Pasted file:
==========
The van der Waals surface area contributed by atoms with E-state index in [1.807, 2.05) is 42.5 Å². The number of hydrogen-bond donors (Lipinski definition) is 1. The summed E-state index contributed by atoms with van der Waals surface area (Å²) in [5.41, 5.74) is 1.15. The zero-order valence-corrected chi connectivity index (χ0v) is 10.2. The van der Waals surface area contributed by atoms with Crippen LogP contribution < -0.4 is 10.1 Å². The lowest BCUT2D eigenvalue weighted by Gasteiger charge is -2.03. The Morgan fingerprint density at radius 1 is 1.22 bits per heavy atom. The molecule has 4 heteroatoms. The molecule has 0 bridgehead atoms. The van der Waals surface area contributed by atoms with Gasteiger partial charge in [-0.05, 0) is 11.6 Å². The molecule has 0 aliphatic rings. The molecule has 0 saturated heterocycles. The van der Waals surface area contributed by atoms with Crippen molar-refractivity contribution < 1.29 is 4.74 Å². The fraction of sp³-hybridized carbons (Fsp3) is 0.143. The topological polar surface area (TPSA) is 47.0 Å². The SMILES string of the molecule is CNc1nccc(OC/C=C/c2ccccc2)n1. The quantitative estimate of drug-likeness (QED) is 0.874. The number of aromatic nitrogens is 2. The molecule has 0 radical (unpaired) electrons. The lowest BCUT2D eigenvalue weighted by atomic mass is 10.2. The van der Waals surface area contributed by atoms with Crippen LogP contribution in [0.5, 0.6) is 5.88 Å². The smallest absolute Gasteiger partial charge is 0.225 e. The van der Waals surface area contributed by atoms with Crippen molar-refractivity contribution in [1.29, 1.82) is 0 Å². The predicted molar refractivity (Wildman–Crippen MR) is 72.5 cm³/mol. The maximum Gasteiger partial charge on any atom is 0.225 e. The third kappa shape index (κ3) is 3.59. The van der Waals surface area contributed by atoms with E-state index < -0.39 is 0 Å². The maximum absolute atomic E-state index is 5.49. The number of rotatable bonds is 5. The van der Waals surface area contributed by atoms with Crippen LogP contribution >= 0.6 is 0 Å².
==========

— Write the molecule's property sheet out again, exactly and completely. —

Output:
The van der Waals surface area contributed by atoms with E-state index in [1.807, 2.05) is 42.5 Å². The number of hydrogen-bond donors (Lipinski definition) is 1. The summed E-state index contributed by atoms with van der Waals surface area (Å²) in [5.41, 5.74) is 1.15. The zero-order valence-corrected chi connectivity index (χ0v) is 10.2. The van der Waals surface area contributed by atoms with Crippen LogP contribution < -0.4 is 10.1 Å². The lowest BCUT2D eigenvalue weighted by Gasteiger charge is -2.03. The Morgan fingerprint density at radius 1 is 1.22 bits per heavy atom. The molecule has 4 heteroatoms. The molecule has 0 bridgehead atoms. The van der Waals surface area contributed by atoms with Gasteiger partial charge in [-0.05, 0) is 11.6 Å². The molecule has 0 aliphatic rings. The molecule has 0 saturated heterocycles. The van der Waals surface area contributed by atoms with Crippen molar-refractivity contribution < 1.29 is 4.74 Å². The fraction of sp³-hybridized carbons (Fsp3) is 0.143. The topological polar surface area (TPSA) is 47.0 Å². The SMILES string of the molecule is CNc1nccc(OC/C=C/c2ccccc2)n1. The quantitative estimate of drug-likeness (QED) is 0.874. The number of aromatic nitrogens is 2. The molecule has 0 radical (unpaired) electrons. The lowest BCUT2D eigenvalue weighted by atomic mass is 10.2. The van der Waals surface area contributed by atoms with Crippen LogP contribution in [0.5, 0.6) is 5.88 Å². The smallest absolute Gasteiger partial charge is 0.225 e. The van der Waals surface area contributed by atoms with Crippen molar-refractivity contribution in [1.29, 1.82) is 0 Å². The predicted molar refractivity (Wildman–Crippen MR) is 72.5 cm³/mol. The maximum Gasteiger partial charge on any atom is 0.225 e. The third kappa shape index (κ3) is 3.59. The van der Waals surface area contributed by atoms with E-state index < -0.39 is 0 Å². The maximum absolute atomic E-state index is 5.49. The number of rotatable bonds is 5. The van der Waals surface area contributed by atoms with Crippen LogP contribution >= 0.6 is 0 Å².